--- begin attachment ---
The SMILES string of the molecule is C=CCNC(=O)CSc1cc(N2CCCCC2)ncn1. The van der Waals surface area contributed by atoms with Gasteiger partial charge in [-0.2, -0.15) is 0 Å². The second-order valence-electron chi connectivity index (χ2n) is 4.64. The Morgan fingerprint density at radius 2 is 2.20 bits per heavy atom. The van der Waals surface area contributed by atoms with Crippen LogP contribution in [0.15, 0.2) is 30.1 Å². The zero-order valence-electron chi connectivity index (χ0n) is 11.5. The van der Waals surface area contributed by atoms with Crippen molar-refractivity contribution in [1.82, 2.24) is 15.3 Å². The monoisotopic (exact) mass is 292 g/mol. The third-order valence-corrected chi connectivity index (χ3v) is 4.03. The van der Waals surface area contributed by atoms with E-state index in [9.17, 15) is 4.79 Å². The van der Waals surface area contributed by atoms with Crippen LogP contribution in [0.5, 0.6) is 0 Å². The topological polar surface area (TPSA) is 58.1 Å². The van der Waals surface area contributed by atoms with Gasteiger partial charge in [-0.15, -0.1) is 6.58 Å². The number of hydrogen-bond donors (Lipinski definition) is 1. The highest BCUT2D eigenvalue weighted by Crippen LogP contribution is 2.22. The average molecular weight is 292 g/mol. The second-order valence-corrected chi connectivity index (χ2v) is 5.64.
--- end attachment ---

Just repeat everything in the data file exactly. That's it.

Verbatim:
The SMILES string of the molecule is C=CCNC(=O)CSc1cc(N2CCCCC2)ncn1. The van der Waals surface area contributed by atoms with Gasteiger partial charge in [-0.2, -0.15) is 0 Å². The second-order valence-electron chi connectivity index (χ2n) is 4.64. The Morgan fingerprint density at radius 2 is 2.20 bits per heavy atom. The van der Waals surface area contributed by atoms with Crippen LogP contribution in [0.15, 0.2) is 30.1 Å². The zero-order valence-electron chi connectivity index (χ0n) is 11.5. The van der Waals surface area contributed by atoms with Crippen molar-refractivity contribution in [1.82, 2.24) is 15.3 Å². The monoisotopic (exact) mass is 292 g/mol. The third-order valence-corrected chi connectivity index (χ3v) is 4.03. The van der Waals surface area contributed by atoms with E-state index in [9.17, 15) is 4.79 Å². The van der Waals surface area contributed by atoms with Crippen LogP contribution in [0.5, 0.6) is 0 Å². The topological polar surface area (TPSA) is 58.1 Å². The van der Waals surface area contributed by atoms with Gasteiger partial charge in [-0.15, -0.1) is 6.58 Å². The number of hydrogen-bond donors (Lipinski definition) is 1. The highest BCUT2D eigenvalue weighted by Crippen LogP contribution is 2.22. The average molecular weight is 292 g/mol. The second-order valence-corrected chi connectivity index (χ2v) is 5.64.